#DeepDownDead DEBUT DIARY: LAUNCH PARTY!

Last week we had the official DEEP DOWN DEAD launch party at the fabulous Waterstones Piccadilly bookstore in London. I was really nervous beforehand – what if no one came? What if I said something stupid? What if I was too nervous to say anything at all?

I shouldn’t have worried – so many lovely people came along to celebrate the launch, and we packed out the room until there was standing room only – amazing! Also, I had my marvelous publisher Karen Sullivan of Orenda Books at the helm, my brilliant agent Oli Munson providing moral support, and the awesome crime writer Martyn Waites to interview me. They made it fun (for me, and hopefully everyone else!), and soon after Martyn asked me the first question (possibly something to do with tasers!) I forgot to be nervous and had fun.

There was wine, and beer, and bourbon, and cake. There was cornbread (my most favourite food!) and peanut butter chocolate cookies (big thank you to Joy Kluver for baking them) plus Reeces Pieces and Hersheys Kisses. And country music!

Me and Martyn dressed appropriately for the occasion – he wore a gorgeous red western shirt and I wore my favourite red with white flowers cowboy boots. I wore a sparkly black dress too, although in some pictures it kind of looks like I’m not wearing a skirt (note to self – wear a longer dress next time!).

A huge thank you to everyone who came along to celebrate the launch of DEEP DOWN DEAD, who bought books and let me sign them, and who took photos and live tweeted, and who came over and said hello. And to those who couldn’t make it and sent messages and tweeted and RTed the event.

Thank you – you made the night special.

 

 

CTG’s 10 COOL THINGS THAT HAPPENED AT BOUCHERCON

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THE SLICE GIRLS at the HOUSE OF BLUES [L-R: Alexandra Sokoloff, CTG, AK Benedict, Louise Voss, SJI Holliday, Harley Jane Kozak]

It was my first time at Bouchercon and OMG it was amazing!

Firstly, Bouchercon is a massive festival – almost 2000 writers, readers, bloggers and industry folks all poured in from across the world for the mystery convention that ran from Thursday September 15th to Sunday September 18th. The atmosphere was electric!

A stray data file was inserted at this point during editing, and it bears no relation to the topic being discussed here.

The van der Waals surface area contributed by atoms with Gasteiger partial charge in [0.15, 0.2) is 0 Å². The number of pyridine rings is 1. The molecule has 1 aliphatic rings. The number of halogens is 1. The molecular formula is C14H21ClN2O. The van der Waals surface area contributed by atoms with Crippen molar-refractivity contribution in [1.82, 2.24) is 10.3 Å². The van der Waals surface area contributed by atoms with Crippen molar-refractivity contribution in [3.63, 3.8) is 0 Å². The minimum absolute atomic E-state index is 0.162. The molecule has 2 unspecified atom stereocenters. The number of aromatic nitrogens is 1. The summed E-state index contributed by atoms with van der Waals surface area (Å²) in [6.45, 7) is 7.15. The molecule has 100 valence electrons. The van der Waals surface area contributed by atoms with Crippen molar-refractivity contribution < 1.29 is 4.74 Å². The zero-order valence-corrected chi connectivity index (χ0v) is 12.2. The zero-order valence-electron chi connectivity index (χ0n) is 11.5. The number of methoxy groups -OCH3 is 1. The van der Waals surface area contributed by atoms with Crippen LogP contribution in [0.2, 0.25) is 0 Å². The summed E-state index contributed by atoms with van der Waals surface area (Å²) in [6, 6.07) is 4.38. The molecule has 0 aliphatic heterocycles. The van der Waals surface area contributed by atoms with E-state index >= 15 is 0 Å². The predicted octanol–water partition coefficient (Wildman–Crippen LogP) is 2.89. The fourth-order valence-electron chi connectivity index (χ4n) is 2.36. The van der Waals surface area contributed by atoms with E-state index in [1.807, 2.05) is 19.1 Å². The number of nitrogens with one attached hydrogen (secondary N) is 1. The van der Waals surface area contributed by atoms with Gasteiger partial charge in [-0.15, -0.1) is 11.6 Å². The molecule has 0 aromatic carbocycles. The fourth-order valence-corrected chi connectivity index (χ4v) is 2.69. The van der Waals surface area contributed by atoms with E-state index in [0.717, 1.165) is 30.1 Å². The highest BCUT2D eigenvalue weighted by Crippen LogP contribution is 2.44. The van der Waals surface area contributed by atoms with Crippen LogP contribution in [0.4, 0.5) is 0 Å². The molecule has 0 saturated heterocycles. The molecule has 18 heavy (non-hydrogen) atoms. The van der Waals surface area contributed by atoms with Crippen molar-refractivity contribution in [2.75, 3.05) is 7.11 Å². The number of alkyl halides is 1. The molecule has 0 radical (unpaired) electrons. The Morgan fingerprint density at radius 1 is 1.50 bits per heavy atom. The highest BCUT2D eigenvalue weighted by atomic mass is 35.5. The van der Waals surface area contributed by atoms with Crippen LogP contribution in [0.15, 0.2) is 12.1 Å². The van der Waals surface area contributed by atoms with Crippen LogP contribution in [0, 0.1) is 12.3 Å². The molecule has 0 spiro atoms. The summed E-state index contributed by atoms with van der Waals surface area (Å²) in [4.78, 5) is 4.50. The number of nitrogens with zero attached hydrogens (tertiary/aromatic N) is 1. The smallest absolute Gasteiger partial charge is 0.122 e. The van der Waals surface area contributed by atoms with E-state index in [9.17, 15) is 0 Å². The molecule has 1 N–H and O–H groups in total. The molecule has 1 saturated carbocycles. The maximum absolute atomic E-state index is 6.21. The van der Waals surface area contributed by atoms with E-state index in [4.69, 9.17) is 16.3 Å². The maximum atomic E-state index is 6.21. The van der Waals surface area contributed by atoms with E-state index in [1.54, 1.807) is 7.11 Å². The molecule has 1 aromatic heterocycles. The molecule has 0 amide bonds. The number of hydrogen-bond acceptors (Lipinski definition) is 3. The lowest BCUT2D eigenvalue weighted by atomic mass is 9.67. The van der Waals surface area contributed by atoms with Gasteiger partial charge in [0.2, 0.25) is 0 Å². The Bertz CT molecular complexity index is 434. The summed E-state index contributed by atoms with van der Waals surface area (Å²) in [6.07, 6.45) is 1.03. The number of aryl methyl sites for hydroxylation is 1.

Plus, it was held in New Orleans this year – a city unlike any other that I’ve visited – loud, bright, dirty, magical, shiny. A place of many contradictions!

It’s super hard to pick just ten cool things as in truth it was a whole week of cool, but I’ve had a go at picking out just a few highlights in words and pictures …

  1. Watching the hilarious IT ONLY TAKES A MINUTE panel with the brilliantly funny Mark Billingham, Laura Lippman, Martyn Waites and Alex Marwood and chaired by John Connolly
  2. Hanging out on Bourbon Street with the most wonderful group of UK crime writers
  3. Drinking a ‘Hand Grenade’ cocktail – like rocket fuel, but with more bang!!
  4. Music, music everywhere!
  5. Seeing Darth Vader dancing in the street
  6. Being on the Continuous Conversations panel chaired by the lovey Austin Lugar
  7. Seeing Jeff Abbott (one of my thriller writing heroes) on the YOU ALWAYS HURT THE ONE YOU LOVE panel
  8. Singing with THE SLICE GIRLS (SJI Holliday, AK Benedict, Alexandra Sokoloff, Louise Voss, Harley Jane Kozak) at the legendary HOUSE OF BLUES
  9. Playing up to the fabulous (and masterfully stern) Heather Graham on stage at HOUSE OF BLUES as she sang When You’re Good To Mama
  10. Seeing the genius that is Mark Billingham, Stuart Neville and Doug Johnston performing live at the HOUSE OF BLUES

Next year Bouchercon is being held in TORONTO. I’m pretty sure you’re going to want to be there!

Visit the website to find out more www.bouchercon2017.com/registration/